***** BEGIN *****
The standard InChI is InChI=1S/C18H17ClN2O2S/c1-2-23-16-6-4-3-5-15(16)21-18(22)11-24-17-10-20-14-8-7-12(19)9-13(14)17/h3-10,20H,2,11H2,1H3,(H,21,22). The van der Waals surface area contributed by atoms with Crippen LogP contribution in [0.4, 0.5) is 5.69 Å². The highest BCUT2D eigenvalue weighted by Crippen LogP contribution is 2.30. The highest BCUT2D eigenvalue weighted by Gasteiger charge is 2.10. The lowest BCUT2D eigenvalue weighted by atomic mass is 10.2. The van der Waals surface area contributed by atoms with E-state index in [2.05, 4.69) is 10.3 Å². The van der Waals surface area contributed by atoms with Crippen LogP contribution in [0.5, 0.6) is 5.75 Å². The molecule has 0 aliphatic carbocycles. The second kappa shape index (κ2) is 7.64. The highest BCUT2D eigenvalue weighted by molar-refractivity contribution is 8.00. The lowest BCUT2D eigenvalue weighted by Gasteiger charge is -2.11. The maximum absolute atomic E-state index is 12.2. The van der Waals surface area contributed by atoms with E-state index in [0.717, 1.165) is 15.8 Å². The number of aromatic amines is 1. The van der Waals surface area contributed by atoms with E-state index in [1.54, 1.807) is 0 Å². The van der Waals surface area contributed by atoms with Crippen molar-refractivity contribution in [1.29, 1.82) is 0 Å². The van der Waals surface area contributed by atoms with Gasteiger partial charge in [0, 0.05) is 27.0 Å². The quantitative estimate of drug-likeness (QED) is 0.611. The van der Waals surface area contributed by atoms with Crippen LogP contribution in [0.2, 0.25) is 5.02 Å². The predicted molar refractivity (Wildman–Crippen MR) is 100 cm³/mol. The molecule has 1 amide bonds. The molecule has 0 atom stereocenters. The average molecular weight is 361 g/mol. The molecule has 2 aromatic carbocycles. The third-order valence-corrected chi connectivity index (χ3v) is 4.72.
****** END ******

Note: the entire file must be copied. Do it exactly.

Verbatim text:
The standard InChI is InChI=1S/C18H17ClN2O2S/c1-2-23-16-6-4-3-5-15(16)21-18(22)11-24-17-10-20-14-8-7-12(19)9-13(14)17/h3-10,20H,2,11H2,1H3,(H,21,22). The van der Waals surface area contributed by atoms with Crippen LogP contribution in [0.4, 0.5) is 5.69 Å². The highest BCUT2D eigenvalue weighted by Crippen LogP contribution is 2.30. The highest BCUT2D eigenvalue weighted by Gasteiger charge is 2.10. The lowest BCUT2D eigenvalue weighted by atomic mass is 10.2. The van der Waals surface area contributed by atoms with E-state index in [2.05, 4.69) is 10.3 Å². The van der Waals surface area contributed by atoms with Crippen LogP contribution in [0.5, 0.6) is 5.75 Å². The molecule has 0 aliphatic carbocycles. The second kappa shape index (κ2) is 7.64. The highest BCUT2D eigenvalue weighted by molar-refractivity contribution is 8.00. The lowest BCUT2D eigenvalue weighted by Gasteiger charge is -2.11. The maximum absolute atomic E-state index is 12.2. The van der Waals surface area contributed by atoms with E-state index in [0.717, 1.165) is 15.8 Å². The number of aromatic amines is 1. The van der Waals surface area contributed by atoms with E-state index in [1.54, 1.807) is 0 Å². The van der Waals surface area contributed by atoms with Crippen molar-refractivity contribution in [1.29, 1.82) is 0 Å². The van der Waals surface area contributed by atoms with Gasteiger partial charge in [0, 0.05) is 27.0 Å². The quantitative estimate of drug-likeness (QED) is 0.611. The van der Waals surface area contributed by atoms with Crippen LogP contribution in [0.2, 0.25) is 5.02 Å². The predicted molar refractivity (Wildman–Crippen MR) is 100 cm³/mol. The molecule has 1 amide bonds. The molecule has 0 atom stereocenters. The average molecular weight is 361 g/mol. The molecule has 2 aromatic carbocycles. The third-order valence-corrected chi connectivity index (χ3v) is 4.72.